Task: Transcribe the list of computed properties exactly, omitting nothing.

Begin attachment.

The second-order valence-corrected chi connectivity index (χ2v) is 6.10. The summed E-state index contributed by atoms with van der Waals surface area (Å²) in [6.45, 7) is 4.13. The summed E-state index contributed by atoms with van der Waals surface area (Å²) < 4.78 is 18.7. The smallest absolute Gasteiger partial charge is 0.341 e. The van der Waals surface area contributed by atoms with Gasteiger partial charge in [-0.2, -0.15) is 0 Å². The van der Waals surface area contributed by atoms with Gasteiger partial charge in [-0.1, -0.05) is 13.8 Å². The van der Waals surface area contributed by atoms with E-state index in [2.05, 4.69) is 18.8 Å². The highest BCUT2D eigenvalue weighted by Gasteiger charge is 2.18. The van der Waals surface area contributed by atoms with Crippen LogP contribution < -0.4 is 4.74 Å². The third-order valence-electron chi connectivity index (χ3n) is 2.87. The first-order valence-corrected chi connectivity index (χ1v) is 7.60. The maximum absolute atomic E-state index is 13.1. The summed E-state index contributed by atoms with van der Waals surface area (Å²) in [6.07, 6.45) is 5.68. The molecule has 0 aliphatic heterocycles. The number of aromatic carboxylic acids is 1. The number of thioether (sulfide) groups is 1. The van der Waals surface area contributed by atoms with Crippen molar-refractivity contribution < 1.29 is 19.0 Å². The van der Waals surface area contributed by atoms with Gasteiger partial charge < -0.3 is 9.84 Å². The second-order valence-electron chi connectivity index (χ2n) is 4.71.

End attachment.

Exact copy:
The second-order valence-corrected chi connectivity index (χ2v) is 6.10. The summed E-state index contributed by atoms with van der Waals surface area (Å²) in [6.45, 7) is 4.13. The summed E-state index contributed by atoms with van der Waals surface area (Å²) < 4.78 is 18.7. The smallest absolute Gasteiger partial charge is 0.341 e. The van der Waals surface area contributed by atoms with Gasteiger partial charge in [-0.2, -0.15) is 0 Å². The van der Waals surface area contributed by atoms with Gasteiger partial charge in [-0.1, -0.05) is 13.8 Å². The van der Waals surface area contributed by atoms with E-state index in [2.05, 4.69) is 18.8 Å². The highest BCUT2D eigenvalue weighted by Gasteiger charge is 2.18. The van der Waals surface area contributed by atoms with Crippen LogP contribution < -0.4 is 4.74 Å². The third-order valence-electron chi connectivity index (χ3n) is 2.87. The first-order valence-corrected chi connectivity index (χ1v) is 7.60. The maximum absolute atomic E-state index is 13.1. The summed E-state index contributed by atoms with van der Waals surface area (Å²) in [6.07, 6.45) is 5.68. The molecule has 0 aliphatic heterocycles. The number of aromatic carboxylic acids is 1. The number of thioether (sulfide) groups is 1. The van der Waals surface area contributed by atoms with Crippen molar-refractivity contribution < 1.29 is 19.0 Å². The van der Waals surface area contributed by atoms with Gasteiger partial charge < -0.3 is 9.84 Å². The second-order valence-electron chi connectivity index (χ2n) is 4.71.